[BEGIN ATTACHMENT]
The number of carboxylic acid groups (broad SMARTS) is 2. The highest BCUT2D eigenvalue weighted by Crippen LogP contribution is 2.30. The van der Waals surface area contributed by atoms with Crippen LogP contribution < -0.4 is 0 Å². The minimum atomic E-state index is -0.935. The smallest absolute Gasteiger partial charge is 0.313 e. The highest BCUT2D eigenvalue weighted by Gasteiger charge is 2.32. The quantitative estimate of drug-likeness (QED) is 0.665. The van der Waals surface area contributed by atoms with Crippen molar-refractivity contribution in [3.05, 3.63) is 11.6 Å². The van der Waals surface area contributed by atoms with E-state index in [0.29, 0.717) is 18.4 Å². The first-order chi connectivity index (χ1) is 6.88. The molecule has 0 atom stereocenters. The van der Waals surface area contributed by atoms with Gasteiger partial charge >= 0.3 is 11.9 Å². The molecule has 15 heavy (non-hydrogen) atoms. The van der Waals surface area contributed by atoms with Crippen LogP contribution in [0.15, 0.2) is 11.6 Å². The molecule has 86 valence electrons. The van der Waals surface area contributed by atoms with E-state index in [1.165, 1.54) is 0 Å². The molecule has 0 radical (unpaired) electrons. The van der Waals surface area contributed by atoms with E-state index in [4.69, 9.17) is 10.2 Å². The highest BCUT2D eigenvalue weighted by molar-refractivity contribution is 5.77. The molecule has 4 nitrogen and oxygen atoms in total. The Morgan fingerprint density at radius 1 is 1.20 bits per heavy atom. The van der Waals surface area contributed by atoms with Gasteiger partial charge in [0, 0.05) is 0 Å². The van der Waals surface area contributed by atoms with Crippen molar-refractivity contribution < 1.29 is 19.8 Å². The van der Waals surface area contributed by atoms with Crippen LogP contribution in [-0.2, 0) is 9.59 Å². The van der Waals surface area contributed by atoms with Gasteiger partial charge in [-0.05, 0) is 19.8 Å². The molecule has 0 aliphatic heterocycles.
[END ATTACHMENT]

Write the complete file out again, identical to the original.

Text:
The number of carboxylic acid groups (broad SMARTS) is 2. The highest BCUT2D eigenvalue weighted by Crippen LogP contribution is 2.30. The van der Waals surface area contributed by atoms with Crippen LogP contribution < -0.4 is 0 Å². The minimum atomic E-state index is -0.935. The smallest absolute Gasteiger partial charge is 0.313 e. The highest BCUT2D eigenvalue weighted by Gasteiger charge is 2.32. The quantitative estimate of drug-likeness (QED) is 0.665. The van der Waals surface area contributed by atoms with Crippen molar-refractivity contribution in [3.05, 3.63) is 11.6 Å². The van der Waals surface area contributed by atoms with E-state index in [0.29, 0.717) is 18.4 Å². The first-order chi connectivity index (χ1) is 6.88. The molecule has 0 atom stereocenters. The van der Waals surface area contributed by atoms with Gasteiger partial charge >= 0.3 is 11.9 Å². The molecule has 15 heavy (non-hydrogen) atoms. The van der Waals surface area contributed by atoms with Crippen LogP contribution in [0.15, 0.2) is 11.6 Å². The molecule has 86 valence electrons. The van der Waals surface area contributed by atoms with E-state index in [1.165, 1.54) is 0 Å². The molecule has 0 radical (unpaired) electrons. The van der Waals surface area contributed by atoms with E-state index in [4.69, 9.17) is 10.2 Å². The highest BCUT2D eigenvalue weighted by molar-refractivity contribution is 5.77. The molecule has 4 nitrogen and oxygen atoms in total. The Morgan fingerprint density at radius 1 is 1.20 bits per heavy atom. The van der Waals surface area contributed by atoms with Gasteiger partial charge in [0, 0.05) is 0 Å². The van der Waals surface area contributed by atoms with Crippen molar-refractivity contribution < 1.29 is 19.8 Å². The van der Waals surface area contributed by atoms with Crippen LogP contribution in [-0.2, 0) is 9.59 Å². The van der Waals surface area contributed by atoms with Gasteiger partial charge in [-0.05, 0) is 19.8 Å². The molecule has 0 aliphatic heterocycles.